Discover Aberdeenshire's Castle Country

Crathes Castle, a Beautifully Preserved Castle Dating back to the late 1500s

With its subtle pink hue, its towers and turrets, Crathes is one of the most beautiful and unspoilt castles in Aberdeenshire.Crathes Castle and Gardens

Crathes Castle is set amongst extensive parklands, fields and walled gardens that total around 4 acres, close to the River Dee,  just 2 miles from Banchory and 18 miles from Aberdeen.

The castle dates back to the 16th century when it was built for the Burnetts of Leys who owned the castle for around 500 years.  

Crathes Castle is one of Aberdeenshire's premier attractions for all of the family with a courtyard cafe, children's adventure playground, extensive gardens and a  Go Ape all on site!

Crathes Castle has some similarities of appearance with Craigievar Castle and like Craigievar, is incredibly well preserved and is protected and managed by the National Trust for Scotland.

What is Special About Crathes Castle?

Aberdeenshire is dotted with many fascinating ruined castles but Crathes is noteworthy because despite being built in 1596 it is still beautifully preserved, inside and out.  The painstakingly painted ceilings are also said to be amongst some of the most unusual and unique in Scotland and the castle has some fine paintings, Jacobean rooms as well as the Horn of Leys (given by Robert the Bruce to the Burnett family and now on display in the castle).


History of Crathes Castle

Crathes Castle, AberdeenshireCrathes Castle belonged to the Burnett family for hundreds of years.  The land on which Crathes Castle (the land of Leys) is built was given by Robert the Bruce to the Burnett family in the 1300s.

Subsequently, in the 14th and 15th centuries, the site of Crathes Castle was home to a wooden castle.  Then in the 1500s, as a result of a favourable marriage, the wealth of the family increased as Alexander Burnett of Leys married wealthy Janet Hamilton.    With this increased wealth, the construction of the current Crathes Castle began in the 1550s.  The building of the stone-built castle we can see today was finished in 1596.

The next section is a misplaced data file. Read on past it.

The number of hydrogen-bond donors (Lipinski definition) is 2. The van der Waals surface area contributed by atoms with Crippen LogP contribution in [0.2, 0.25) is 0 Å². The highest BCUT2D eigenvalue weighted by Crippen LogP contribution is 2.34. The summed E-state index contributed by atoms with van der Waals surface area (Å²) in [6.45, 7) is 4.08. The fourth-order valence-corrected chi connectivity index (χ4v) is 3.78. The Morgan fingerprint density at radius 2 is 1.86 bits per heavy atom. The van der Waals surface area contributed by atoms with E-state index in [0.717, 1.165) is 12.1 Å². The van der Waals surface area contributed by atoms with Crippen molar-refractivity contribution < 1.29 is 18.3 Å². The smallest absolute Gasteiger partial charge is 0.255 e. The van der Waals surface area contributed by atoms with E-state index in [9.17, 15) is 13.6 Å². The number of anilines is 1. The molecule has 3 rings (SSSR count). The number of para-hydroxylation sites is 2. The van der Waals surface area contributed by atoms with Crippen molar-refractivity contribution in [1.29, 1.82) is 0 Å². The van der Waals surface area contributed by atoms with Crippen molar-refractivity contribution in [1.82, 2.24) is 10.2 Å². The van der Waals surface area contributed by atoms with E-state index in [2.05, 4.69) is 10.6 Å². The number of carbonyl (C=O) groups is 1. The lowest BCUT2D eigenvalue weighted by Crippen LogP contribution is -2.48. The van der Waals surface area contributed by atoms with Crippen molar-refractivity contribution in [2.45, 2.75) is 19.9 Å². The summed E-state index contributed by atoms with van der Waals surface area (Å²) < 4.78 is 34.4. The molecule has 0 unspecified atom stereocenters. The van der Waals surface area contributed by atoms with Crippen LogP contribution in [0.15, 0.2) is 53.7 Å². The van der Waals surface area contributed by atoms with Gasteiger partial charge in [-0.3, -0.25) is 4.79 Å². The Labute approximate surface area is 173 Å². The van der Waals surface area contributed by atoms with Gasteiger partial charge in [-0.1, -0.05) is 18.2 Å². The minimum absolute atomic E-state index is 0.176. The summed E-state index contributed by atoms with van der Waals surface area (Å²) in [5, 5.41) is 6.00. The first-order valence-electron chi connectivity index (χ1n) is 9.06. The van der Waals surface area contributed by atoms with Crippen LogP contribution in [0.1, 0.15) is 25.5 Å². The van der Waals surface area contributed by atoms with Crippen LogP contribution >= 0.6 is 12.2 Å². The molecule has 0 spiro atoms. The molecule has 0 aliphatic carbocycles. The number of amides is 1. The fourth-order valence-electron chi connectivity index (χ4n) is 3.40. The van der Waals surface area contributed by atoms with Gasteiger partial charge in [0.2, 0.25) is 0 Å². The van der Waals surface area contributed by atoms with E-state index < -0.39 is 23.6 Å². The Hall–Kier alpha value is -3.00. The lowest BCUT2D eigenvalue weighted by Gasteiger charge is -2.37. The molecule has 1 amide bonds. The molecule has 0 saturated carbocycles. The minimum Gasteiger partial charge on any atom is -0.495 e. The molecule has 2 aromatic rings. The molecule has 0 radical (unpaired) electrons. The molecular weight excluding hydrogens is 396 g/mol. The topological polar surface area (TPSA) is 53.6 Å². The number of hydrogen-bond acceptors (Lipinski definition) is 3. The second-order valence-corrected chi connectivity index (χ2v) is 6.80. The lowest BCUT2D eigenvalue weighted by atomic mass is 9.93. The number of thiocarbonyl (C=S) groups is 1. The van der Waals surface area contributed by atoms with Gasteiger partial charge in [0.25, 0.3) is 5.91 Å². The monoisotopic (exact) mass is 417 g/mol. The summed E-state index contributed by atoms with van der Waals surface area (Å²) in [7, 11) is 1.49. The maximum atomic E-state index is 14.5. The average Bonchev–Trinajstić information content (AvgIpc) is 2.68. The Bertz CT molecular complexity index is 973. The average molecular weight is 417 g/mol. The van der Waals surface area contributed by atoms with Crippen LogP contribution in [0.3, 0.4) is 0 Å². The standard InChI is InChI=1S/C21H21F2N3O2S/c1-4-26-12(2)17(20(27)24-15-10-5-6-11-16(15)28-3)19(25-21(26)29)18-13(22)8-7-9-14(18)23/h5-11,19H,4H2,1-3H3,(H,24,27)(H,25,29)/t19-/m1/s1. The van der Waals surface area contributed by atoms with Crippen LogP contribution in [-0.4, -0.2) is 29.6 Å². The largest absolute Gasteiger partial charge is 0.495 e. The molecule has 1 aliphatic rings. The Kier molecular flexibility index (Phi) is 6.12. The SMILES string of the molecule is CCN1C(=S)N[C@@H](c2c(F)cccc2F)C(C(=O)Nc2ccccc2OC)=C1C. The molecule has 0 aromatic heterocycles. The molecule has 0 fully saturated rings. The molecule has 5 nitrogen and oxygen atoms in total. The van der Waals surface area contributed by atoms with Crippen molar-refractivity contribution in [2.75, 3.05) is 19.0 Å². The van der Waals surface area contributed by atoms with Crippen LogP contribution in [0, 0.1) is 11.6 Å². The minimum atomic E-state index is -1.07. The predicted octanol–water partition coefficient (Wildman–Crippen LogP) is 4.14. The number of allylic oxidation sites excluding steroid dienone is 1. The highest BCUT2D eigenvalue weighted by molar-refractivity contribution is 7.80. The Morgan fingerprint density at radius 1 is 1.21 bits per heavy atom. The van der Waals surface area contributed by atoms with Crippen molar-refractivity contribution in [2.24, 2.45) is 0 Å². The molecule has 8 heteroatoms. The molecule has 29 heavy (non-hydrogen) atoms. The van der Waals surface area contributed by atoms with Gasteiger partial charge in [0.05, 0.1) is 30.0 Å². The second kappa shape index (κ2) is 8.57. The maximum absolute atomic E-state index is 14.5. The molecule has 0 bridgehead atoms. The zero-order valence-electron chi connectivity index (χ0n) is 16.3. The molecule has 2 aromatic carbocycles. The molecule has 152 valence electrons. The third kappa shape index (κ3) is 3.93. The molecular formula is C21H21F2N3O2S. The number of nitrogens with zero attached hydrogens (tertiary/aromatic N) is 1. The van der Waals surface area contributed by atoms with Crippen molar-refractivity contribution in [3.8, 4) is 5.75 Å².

Over the centuries, unlike many other powerful Scottish families, the Burnett family managed to stay  out of much of the conflict that caused so much trauma to other castles in this part of Scotland.  This ability to remain neutral and stay out of trouble and not back the wrong side has resulted in the castle remaining largely untouched over the centuries.  

The only real time of danger that Crathes Castle has seen was in 1644 when the Marquis of Montrose and his army took over the castle, but even this was a peaceful and uneventful affair, which the Burnett family reluctantly agreed to.  
The Castle was extended dramatically in the late 1680s as the then Sir Thomas Burnett and his wife had 21 children, a couple who may have held true to the old adage of 'Make Love not War!'.  This extension burned down in 1966 and was then replaced by the current 2 storey wing.

The castle was passed to the National Trust for Scotland in 1951.

Ghosts and Spooky Happenings at Crathes Castle

Despite its lack of a tumultuous history, Crathes Castle is said to be home to not one but two ghosts!  Two female ghosts are said to haunt the castle but not on a regular basis; a Green Lady (reportedly seen carrying a small child), is rarely seen and the second ghost, a ghost of an ordinary young lady from the times of the original wooden castle,  is said to appear once a year, on the anniversary of her death.  This other ghost is said to be the ghost of a young lady who fell in love with Alexander, the son of Lady Agnes,  who is said to have been poisoned by Lady Agnes who decided to do away with  the unsuitable match!  


When Can You Visit Crathes Castle?

The Castle Gardens can be visited at set times, all year round, and the castle is open most of the year (except certain dates over Christmas and January), again at set times.  See the National Trust for Scotland's website for more visitor information.  Entrance to Crathes Castle and Gardens is free for members of the National Trust for Scotland.  


Crathes Castle Address:

Crathes Castle and Gardens
Aberdeen & Grampian
AB31 5QJ